Creating a more attractive, efficient business district was one of the main objectives of the State Route 14 reconstruction in Bingen. But one longtime business owner is concerned that the downtown revitalization project could have the opposite effect on his livelihood.
Norm Guler, owner of Guler Oil, a Shell service station at 115 E. Steuben, believes the "bulbed-out" curbs being installed on SR 14 will severely restrict access to his card-lock refueling station on Depot Street. He said the Oak Street intersection in particular would hamper trucks seeking to use his facilities.
"I get 70-80 trucks a day that refuel back there," Guler explained. "They spend some money and I'd like to keep it that way. If nothing else, it's a safety issue. If a truck swings out to make the turn, it has to go into the other lane."
Guler said he didn't raise the issue sooner because he didn't realize how much of an impact the extended curbs would have.
"It was hard for me to believe the planners wouldn't design a street to handle truck traffic," he said. "If the turns are too tight, the truckers will go right on down the road somewhere else. That would cost me a lot of money. I thought we were spending all this money to attract people to stop and spend money."
Guler attended the Sept. 16 meeting of the Bingen City Council, hoping he could convince council members to alter the design at the Oak Street intersection.
However, since the SR 14 project is already behind schedule and changes would require moving newly-placed pipes and drains, the council declined to approve alterations.
Estimates to move the existing infrastructure to provide for a redesign at Oak Street were estimated to be roughly $20,000, and the council decided not to change course now.
"That intersection is the way it is," said Bingen Mayor Brian Prigel.
Prigel pointed out that Walnut Street and Maple Street were designed to handle large truck traffic, while Oak Street was not. He said that was a deliberate decision.
Guler questioned the city's planning process regarding his business. He pointed out that the card-lock facility has been in operation on Depot Street since 1987.
"It's not like it's something brand new," he said.
Rather than spend money to rework the Oak Street intersection, council members suggested that amount of money could be better spent on repairs to Depot Street, thereby smoothing access to the card-lock.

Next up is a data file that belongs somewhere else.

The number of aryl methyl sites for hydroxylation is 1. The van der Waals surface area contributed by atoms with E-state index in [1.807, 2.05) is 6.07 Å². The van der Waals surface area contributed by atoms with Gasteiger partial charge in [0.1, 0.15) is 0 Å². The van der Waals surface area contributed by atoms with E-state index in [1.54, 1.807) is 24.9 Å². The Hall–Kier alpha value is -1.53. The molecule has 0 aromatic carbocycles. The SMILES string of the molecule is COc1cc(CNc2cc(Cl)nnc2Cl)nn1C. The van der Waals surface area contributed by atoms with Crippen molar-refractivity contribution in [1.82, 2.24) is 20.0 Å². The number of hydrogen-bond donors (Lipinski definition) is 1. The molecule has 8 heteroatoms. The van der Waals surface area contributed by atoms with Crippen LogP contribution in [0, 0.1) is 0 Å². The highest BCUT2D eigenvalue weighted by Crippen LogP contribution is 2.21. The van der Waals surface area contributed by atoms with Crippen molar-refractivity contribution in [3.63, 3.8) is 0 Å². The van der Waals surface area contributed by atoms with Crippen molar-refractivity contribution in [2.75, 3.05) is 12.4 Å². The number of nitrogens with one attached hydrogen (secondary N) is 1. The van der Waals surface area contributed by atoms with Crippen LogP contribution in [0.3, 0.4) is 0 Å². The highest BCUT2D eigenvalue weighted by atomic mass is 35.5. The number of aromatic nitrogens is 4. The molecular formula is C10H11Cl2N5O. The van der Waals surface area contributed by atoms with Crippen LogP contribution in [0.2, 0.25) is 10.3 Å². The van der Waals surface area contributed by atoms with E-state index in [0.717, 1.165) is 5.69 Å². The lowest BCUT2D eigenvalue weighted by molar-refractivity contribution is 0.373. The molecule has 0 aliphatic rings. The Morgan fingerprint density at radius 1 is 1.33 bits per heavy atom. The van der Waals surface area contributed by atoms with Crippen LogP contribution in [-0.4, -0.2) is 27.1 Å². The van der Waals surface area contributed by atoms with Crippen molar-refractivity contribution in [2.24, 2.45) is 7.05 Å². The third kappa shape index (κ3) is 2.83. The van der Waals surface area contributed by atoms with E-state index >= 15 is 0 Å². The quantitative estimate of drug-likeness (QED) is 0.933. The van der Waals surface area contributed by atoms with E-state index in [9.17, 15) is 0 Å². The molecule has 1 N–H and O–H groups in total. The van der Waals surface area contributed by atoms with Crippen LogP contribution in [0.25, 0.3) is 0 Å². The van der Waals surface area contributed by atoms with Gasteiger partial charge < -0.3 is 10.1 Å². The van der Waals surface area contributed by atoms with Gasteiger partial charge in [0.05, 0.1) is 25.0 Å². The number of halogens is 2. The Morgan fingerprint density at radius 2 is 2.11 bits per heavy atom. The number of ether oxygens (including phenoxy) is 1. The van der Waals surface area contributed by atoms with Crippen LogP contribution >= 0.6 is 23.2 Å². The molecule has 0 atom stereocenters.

Council member Randy Anderson suggested making improvements to Depot Street and putting in signs to guide trucks to Guler's card-lock via Maple or Walnut instead of Oak.
"We can work together with signage, and it's not that tough," Anderson said. "Any time you have a redesign this late in the game, it's very costly. I'm confident there are other solutions."
The proposed signage would advise truckers to use Walnut or Maple streets to reach Guler's card-lock once Depot Street is improved.
Council member Jeanette Fentie agreed.
"I like the idea of rerouting the trucks onto Depot," Fentie said.
Guler told the council that it was important that the "CFN" (Commercial Fueling Network) logo appear on any signs on the highway directing traffic to his station, and city officials pledged to ask the Washington Department of Transportation if use of the logo would be allowed.
Upgrading of Depot Street -- which the city of Bingen owns -- has already been identified as a long-range objective of downtown revitalization efforts.
"We'd still be spending the $20,000, but this way, that money would benefit another street," explained council member Laura Mann.
Prigel proposed patching or paving the badly-potholed Depot Street, striping it, and defining parking areas. He noted that in many parts of Depot, two semi-trucks would not have room to pass due to the narrow roadway.
"Parking is haphazard on Depot Street, and that contributes to the narrowness there," Prigel said.
After the meeting, Guler said upgrading Depot Street would probably address most of his concerns about lost truck traffic. But he pointed out that his business could suffer heavily until then.
"It probably would help if they do it like they say they would, but how soon will they do that?" Guler questioned. "The problem is here now. They've got the intersection messed up, and we can't get trucks in there. A lot of them are fighting it and coming in anyway, and the local truckers will use it. But the highway truckers just go on through if they can't get in easily."
Guler added that he takes in more revenue via the card-lock station, rather than at the regular service station facing SR 14.
"I get more business going through the card lock, maybe three times as much or more," he said.
Prigel did not have an estimate for the cost of the proposed improvements to Depot Street, but he said he hoped the work could get started in the spring.